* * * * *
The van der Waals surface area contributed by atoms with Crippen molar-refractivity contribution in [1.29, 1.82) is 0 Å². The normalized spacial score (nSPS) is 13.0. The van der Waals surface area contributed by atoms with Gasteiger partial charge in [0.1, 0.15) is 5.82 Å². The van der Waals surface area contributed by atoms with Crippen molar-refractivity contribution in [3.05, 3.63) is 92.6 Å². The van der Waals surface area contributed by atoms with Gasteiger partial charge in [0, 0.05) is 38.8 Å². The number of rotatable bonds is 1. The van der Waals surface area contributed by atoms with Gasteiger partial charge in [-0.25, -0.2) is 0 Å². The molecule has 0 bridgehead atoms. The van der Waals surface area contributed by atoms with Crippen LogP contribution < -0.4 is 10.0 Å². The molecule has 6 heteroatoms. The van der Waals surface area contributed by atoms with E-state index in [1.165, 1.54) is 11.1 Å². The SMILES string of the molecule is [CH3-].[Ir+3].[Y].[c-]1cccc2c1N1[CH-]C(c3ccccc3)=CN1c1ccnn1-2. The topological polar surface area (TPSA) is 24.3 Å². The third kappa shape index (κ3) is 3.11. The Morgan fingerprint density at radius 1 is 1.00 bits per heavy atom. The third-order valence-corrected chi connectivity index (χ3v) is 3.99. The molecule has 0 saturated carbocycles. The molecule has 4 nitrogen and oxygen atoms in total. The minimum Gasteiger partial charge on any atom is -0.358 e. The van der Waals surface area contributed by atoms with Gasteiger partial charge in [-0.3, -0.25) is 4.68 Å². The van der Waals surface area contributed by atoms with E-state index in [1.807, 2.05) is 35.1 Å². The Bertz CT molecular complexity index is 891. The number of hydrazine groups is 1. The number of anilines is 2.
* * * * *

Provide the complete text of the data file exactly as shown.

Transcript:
The van der Waals surface area contributed by atoms with Crippen molar-refractivity contribution in [1.29, 1.82) is 0 Å². The normalized spacial score (nSPS) is 13.0. The van der Waals surface area contributed by atoms with Gasteiger partial charge in [0.1, 0.15) is 5.82 Å². The van der Waals surface area contributed by atoms with Crippen molar-refractivity contribution in [3.05, 3.63) is 92.6 Å². The van der Waals surface area contributed by atoms with Gasteiger partial charge in [0, 0.05) is 38.8 Å². The number of rotatable bonds is 1. The van der Waals surface area contributed by atoms with Gasteiger partial charge in [-0.25, -0.2) is 0 Å². The molecule has 0 bridgehead atoms. The van der Waals surface area contributed by atoms with Crippen LogP contribution < -0.4 is 10.0 Å². The molecule has 6 heteroatoms. The van der Waals surface area contributed by atoms with E-state index in [1.165, 1.54) is 11.1 Å². The SMILES string of the molecule is [CH3-].[Ir+3].[Y].[c-]1cccc2c1N1[CH-]C(c3ccccc3)=CN1c1ccnn1-2. The topological polar surface area (TPSA) is 24.3 Å². The third kappa shape index (κ3) is 3.11. The Morgan fingerprint density at radius 1 is 1.00 bits per heavy atom. The third-order valence-corrected chi connectivity index (χ3v) is 3.99. The molecule has 0 saturated carbocycles. The molecule has 4 nitrogen and oxygen atoms in total. The minimum Gasteiger partial charge on any atom is -0.358 e. The van der Waals surface area contributed by atoms with Gasteiger partial charge in [-0.3, -0.25) is 4.68 Å². The van der Waals surface area contributed by atoms with E-state index in [1.807, 2.05) is 35.1 Å². The Bertz CT molecular complexity index is 891. The number of hydrazine groups is 1. The number of anilines is 2.